As far as your non-profit funding goes, good luck. If that worked out easily we all would do it that way to fund our projects.
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Old 02-13-2019, 12:38 PM   #10
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Originally Posted by Booyah45828 View Post
I would think your heui engines and your common rail engines wouldn't be good because they're high pressure and sensitive to fuel viscosity.
Common rails definitely hate alternate fuels from what I've seen. Is the viscosity issue only important during fuel pressurization? The common rails use rotary pumps and are prone to failure because the pump is doing all the work. Wouldn't the heui system handle this issue better? It uses low pressure oil to actuate a steel piston which then pressurizes the fuel to much higher levels. That is only one problem that people run into though. At the injector, if the fuel is not heated, people experience coking problems. I believe heating the fuel lowers the risk at that stage. Advancing the engine timing through an ECU tune may help or eliminate the problem, but I am not sure. I'd only ever think about using wvo with a two tank system, as was suggested. Thoughts?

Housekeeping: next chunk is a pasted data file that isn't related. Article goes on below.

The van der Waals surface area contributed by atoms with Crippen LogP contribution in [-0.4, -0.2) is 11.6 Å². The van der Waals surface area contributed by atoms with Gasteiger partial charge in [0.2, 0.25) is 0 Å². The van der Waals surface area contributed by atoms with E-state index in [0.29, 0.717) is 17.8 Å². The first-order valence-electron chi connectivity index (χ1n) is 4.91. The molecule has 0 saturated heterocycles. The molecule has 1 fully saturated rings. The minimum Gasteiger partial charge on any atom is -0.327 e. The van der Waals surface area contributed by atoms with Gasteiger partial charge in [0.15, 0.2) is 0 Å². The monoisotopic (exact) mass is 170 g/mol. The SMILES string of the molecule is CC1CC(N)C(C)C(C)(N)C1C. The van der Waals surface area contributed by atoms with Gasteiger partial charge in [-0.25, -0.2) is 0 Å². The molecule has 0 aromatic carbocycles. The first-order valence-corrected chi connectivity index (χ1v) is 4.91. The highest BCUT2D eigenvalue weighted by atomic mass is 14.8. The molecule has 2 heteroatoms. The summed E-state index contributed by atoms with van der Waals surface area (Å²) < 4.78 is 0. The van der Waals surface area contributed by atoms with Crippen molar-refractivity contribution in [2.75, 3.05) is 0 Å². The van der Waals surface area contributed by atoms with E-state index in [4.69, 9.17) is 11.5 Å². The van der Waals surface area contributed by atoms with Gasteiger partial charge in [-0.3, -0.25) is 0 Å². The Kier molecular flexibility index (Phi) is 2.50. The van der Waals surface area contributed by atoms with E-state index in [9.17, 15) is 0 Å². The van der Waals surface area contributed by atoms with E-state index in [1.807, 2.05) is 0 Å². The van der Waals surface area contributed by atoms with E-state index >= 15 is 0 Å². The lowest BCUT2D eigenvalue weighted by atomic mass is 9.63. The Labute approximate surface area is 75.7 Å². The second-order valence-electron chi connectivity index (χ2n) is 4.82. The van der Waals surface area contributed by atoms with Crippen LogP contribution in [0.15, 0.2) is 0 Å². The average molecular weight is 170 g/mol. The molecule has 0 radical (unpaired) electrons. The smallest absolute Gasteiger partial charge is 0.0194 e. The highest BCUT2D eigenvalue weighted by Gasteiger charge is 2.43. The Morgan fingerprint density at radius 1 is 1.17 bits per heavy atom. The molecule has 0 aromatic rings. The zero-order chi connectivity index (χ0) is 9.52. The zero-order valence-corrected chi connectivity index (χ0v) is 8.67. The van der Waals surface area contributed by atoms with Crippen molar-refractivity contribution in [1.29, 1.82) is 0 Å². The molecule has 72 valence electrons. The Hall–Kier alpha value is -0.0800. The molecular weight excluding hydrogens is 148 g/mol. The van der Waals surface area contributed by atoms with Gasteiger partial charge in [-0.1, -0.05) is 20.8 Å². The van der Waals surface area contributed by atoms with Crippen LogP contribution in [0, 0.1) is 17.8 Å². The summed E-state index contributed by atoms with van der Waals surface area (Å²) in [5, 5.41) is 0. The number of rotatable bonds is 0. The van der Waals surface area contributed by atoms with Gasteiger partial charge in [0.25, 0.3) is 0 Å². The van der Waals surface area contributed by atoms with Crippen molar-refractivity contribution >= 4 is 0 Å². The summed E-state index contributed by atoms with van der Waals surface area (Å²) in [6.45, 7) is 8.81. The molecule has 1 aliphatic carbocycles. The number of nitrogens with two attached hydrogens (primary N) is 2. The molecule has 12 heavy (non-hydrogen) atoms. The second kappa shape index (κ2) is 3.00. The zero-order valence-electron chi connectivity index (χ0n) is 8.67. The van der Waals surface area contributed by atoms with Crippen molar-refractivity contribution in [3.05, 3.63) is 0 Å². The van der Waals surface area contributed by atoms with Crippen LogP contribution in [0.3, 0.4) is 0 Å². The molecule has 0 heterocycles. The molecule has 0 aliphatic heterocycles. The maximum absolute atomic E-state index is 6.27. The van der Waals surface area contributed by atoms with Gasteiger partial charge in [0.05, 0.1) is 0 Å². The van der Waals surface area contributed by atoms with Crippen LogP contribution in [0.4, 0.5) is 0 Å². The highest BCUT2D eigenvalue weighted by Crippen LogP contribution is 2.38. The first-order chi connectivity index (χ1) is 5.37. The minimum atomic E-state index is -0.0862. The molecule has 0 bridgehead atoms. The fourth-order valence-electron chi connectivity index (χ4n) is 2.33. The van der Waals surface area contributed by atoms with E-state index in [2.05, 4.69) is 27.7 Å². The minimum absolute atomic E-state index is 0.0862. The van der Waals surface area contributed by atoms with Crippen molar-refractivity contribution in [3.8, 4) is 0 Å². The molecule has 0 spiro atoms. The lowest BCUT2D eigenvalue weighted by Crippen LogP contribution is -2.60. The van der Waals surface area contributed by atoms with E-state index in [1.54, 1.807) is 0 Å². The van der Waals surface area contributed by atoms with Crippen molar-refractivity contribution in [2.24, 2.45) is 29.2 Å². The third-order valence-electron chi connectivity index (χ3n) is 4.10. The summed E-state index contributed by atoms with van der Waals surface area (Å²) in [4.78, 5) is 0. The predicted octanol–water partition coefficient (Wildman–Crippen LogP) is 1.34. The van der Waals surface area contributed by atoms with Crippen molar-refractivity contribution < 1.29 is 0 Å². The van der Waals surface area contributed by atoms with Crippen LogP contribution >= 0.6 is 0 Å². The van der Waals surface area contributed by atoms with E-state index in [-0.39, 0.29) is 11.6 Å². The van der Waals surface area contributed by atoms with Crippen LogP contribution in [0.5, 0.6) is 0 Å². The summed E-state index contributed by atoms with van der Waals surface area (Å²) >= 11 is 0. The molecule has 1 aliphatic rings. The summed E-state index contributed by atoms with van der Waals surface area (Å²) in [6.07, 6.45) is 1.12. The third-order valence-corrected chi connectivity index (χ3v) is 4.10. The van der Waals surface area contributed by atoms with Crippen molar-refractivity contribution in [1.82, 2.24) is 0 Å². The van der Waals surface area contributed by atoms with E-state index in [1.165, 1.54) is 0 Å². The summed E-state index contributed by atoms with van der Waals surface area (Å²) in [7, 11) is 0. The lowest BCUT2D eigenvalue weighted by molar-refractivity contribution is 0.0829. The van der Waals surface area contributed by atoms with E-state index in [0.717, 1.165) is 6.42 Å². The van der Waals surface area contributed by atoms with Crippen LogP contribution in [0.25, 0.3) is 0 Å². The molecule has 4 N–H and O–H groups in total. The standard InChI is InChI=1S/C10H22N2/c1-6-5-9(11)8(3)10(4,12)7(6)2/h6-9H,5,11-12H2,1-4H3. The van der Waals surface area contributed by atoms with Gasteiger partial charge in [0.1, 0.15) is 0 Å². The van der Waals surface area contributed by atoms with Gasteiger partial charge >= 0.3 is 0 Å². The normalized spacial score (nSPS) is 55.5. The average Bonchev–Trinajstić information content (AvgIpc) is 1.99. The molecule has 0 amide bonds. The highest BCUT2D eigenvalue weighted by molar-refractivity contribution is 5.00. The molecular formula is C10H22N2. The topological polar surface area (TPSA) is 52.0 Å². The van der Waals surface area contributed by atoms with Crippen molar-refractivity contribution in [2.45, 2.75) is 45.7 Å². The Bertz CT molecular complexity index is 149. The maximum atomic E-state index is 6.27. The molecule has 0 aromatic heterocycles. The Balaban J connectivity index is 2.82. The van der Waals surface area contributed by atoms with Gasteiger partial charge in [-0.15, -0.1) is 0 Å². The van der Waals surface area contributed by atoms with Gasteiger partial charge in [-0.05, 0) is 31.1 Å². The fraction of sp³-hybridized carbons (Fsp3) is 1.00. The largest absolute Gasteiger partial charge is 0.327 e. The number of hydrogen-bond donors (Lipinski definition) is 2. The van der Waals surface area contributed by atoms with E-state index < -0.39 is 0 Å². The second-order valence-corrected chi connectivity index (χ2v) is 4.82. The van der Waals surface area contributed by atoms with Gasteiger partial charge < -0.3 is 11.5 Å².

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Old 02-13-2019, 03:36 PM   #11
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Your descriptions are correct, but I've seen both hate it. HEUI is not as bad but it still isn't good. Alot of guys with the 7.3 and the 6.0 have run it succesfully.

The benefit heui has is the lower rail pressure, and the high pressure part of the process being located in the cylinder head(heat). The problem is that they both have injector clearances in the microns.

They also use multi-squirt injection and pilot injection cycles, similar to a multi-spark discharge in a gas engine. Those small injections require thin fluids to do it and most wvo is just too heavy.